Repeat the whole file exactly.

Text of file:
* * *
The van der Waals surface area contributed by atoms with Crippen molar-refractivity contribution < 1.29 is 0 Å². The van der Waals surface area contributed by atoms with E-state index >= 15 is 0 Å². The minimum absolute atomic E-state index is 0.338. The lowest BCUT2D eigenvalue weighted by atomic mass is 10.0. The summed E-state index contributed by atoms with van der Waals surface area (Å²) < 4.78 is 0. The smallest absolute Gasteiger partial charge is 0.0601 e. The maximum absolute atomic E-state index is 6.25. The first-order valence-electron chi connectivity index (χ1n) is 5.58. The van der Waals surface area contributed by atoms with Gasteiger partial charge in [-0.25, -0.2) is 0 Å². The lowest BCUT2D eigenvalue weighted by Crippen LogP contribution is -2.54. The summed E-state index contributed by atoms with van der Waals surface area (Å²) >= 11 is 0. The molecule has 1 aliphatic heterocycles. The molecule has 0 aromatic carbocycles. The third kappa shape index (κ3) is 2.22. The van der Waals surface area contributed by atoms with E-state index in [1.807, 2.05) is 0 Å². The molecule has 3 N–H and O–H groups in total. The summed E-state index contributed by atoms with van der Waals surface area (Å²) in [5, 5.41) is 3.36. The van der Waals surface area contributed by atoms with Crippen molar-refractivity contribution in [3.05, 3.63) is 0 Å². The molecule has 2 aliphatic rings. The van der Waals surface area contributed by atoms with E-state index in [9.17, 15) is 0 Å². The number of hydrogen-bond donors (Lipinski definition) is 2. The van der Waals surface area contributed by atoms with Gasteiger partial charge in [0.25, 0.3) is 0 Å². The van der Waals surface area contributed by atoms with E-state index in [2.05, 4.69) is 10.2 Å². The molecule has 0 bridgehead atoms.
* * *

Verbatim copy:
The van der Waals surface area contributed by atoms with Crippen molar-refractivity contribution < 1.29 is 0 Å². The van der Waals surface area contributed by atoms with E-state index >= 15 is 0 Å². The minimum absolute atomic E-state index is 0.338. The lowest BCUT2D eigenvalue weighted by atomic mass is 10.0. The summed E-state index contributed by atoms with van der Waals surface area (Å²) < 4.78 is 0. The smallest absolute Gasteiger partial charge is 0.0601 e. The maximum absolute atomic E-state index is 6.25. The first-order valence-electron chi connectivity index (χ1n) is 5.58. The van der Waals surface area contributed by atoms with Gasteiger partial charge in [-0.25, -0.2) is 0 Å². The lowest BCUT2D eigenvalue weighted by Crippen LogP contribution is -2.54. The summed E-state index contributed by atoms with van der Waals surface area (Å²) >= 11 is 0. The molecule has 1 aliphatic heterocycles. The molecule has 0 aromatic carbocycles. The third kappa shape index (κ3) is 2.22. The van der Waals surface area contributed by atoms with E-state index in [1.807, 2.05) is 0 Å². The molecule has 3 N–H and O–H groups in total. The summed E-state index contributed by atoms with van der Waals surface area (Å²) in [5, 5.41) is 3.36. The van der Waals surface area contributed by atoms with Crippen molar-refractivity contribution in [3.05, 3.63) is 0 Å². The molecule has 2 aliphatic rings. The van der Waals surface area contributed by atoms with E-state index in [9.17, 15) is 0 Å². The number of hydrogen-bond donors (Lipinski definition) is 2. The van der Waals surface area contributed by atoms with Gasteiger partial charge in [0.25, 0.3) is 0 Å². The van der Waals surface area contributed by atoms with E-state index in [2.05, 4.69) is 10.2 Å². The molecule has 0 bridgehead atoms.